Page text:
Hilton risked falling out of the cultural conversation as newer brands like Airbnb made a lot of noise. So the company has responded with new marketing tactics. One of them is putting hotel stays, rather than beaches or sunsets, upfront in its ads. Another tactic is to mock rentals.
Hilton Worldwide made two marketing moves on Monday. It formally launched an international marketing campaign that highlights a reliable lodging experience as an antidote to the unpredictability of travel today. In a longer-lasting move, the hotel giant also committed to anchoring its marketing to a catchphrase — “for the stay” — indefinitely.
“Campaigns may get swapped out or refreshed, but ‘Hilton — For the Stay’ is kind of what you would tattoo on the building or put on the back of a business card,” said Mark Weinstein, chief marketing officer.
The first corresponding campaign includes light-hearted ads featuring travelers, such as ordinary harried parents, facing the stresses of travel, such as traveling with children. The ads may prove well-timed in this season of highly publicized tales of flight disruption.
“Serendipitously, this story may resonate more than ever,” Weinstein said. “But to be clear, we’re not trying to be mean-spirited. What’s important is to remind people, ‘It’s worth it.’ Even if you arrived at your trip a day later than planned or faced other obstacles along the way, once you get there, it’s worth it.”
The newest video ads include extended scenes at properties showcasing their charms.
“What’s missing in most hotel advertising is the hotel,” Weinstein said. “Most hotel companies — and Hilton has been guilty of this, too — have run campaigns that advertise the destination and its beautiful sunsets or beaches rather than the hotel itself.”
Snark for Airbnb and Vrbo?
The campaign slogan for Hilton’s latest volley of ads is: “It matters where you stay.” The company isn’t shy about implying that its hotels are more reliable than alternative accommodations.
“The home-sharing space has particularly been telling a story about the transformative power travel, which seems to mean you must go out there on a paddle board and eat goji berries and do goat yoga at sunrise,” Weinstein said. “But a lot of times, travel is just about winning back that important client or reconnecting with your loved ones after the birth of a child.”
The ads implicitly draw a contrast between the reliability of hotels with the perceived unpredictability of alternative accommodations.
One commercial specifically criticizes the risks of vacation rental and short-term rental rivals, where guests arrive at a house that looks like a house in a scary Hitchcock film.
Hilton has been a provocateur before. Between 2016 and 2019, the hotel giant generated buzz with its campaign “Stop Clicking Around,” which encouraged consumers to book directly instead of through online travel agencies.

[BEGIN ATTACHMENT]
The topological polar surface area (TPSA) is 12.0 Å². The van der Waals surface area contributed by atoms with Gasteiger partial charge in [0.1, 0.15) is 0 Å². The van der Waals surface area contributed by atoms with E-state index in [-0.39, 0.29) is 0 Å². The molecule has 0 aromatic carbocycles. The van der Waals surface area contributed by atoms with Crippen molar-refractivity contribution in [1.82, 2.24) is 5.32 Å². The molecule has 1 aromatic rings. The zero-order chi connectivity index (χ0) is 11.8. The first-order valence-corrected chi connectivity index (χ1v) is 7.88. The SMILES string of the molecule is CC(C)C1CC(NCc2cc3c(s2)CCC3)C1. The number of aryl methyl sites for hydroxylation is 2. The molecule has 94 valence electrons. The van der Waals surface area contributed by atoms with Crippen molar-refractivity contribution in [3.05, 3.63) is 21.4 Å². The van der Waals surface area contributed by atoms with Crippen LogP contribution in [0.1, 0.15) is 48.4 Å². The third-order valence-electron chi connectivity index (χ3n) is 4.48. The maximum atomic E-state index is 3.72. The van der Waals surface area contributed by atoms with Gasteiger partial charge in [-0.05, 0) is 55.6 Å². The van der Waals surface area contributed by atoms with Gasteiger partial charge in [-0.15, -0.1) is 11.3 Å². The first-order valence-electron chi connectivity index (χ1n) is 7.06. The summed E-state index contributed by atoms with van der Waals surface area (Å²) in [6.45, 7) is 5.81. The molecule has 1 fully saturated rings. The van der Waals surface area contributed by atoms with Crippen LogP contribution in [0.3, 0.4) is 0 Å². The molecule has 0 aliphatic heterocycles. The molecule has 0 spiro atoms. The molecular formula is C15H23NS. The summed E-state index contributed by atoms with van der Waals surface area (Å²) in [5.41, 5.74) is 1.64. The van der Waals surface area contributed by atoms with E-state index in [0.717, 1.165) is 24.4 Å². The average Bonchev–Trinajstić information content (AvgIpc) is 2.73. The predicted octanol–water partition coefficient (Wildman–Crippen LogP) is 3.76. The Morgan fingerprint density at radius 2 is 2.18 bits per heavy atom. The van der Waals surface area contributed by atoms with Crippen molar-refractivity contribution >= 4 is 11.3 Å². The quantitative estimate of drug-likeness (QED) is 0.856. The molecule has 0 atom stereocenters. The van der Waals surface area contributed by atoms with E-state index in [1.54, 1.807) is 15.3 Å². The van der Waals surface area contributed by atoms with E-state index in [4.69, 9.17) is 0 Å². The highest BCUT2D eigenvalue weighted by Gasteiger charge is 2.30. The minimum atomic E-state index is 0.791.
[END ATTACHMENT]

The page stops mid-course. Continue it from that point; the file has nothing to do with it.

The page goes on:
Given that most travel ads accentuate the positive, it may be daring for a travel company to even allude to what can go wrong on a trip in its commercials. But Hilton’s marketing team thinks its latest messaging will resonate.
Paris Hilton Returns
To generate buzz, the Hilton marketing team successfully wood Paris Hilton, scion of the family empire, to return after a long absence.
Her commercial touts how Hilton Hotels make it easier to book adjoining, connected rooms than some other hotel groups. It also nods to her personal brand.
Hilton’s First Marketing “Platform”
Hilton tapped ad agency network TBWA, which it has used for marketing work since 2017, to help think through what the Hilton group’s “platform” should be. Hilton has never had a global brand platform before.
“TBWA has this methodology called disruption, where they help you search the industry to find the norms and conventions and find where the gaps are and crack the code,” Weinstein said. “They’ve helped Apple, Nissan, and many other iconic brands.”
The process identified a broader strategic opportunity to create a lasting platform, similar to a slogan or catchphrase.
American Express has used “Powerful Backing” for years. Nike made “Just Do It” world famous. De Beers has “A Diamond Is Forever.”
Some skeptics may argue that “Hilton – For the Stay” isn’t quite as catchy as those famous slogans.
But Hyatt’s marketing team wanted to avoid being proscriptive like some other travel companies have been in their messaging.
“Maybe we shouldn’t try to put an adjective on this stay,” Weinstein said. ‘Let’s not try to say it’s a great stay or a beautiful stay or a lovely stay. Let’s be really honest and bold about the facts that travel can be clunky and things can go wrong.”
Weinstein described “for the stay” as “a statement of intent” and a guide for more sharply defining how the group markets its 18 brands.
Ads touting Hilton’s new platform, “for the stay,” have appeared in recent weeks on streaming services and social media. But they get their global TV broadcast debut shortly, with an integrated rollout of digital out-of-home advertising.
“We really challenged ourselves to use this moment [of the pandemic recovery] to figure out how to tell our story differently, to tell it better, and to tell it stronger,” Weinstein said. “We recognized that what we stand for is what it means to come through our doors for a stay.”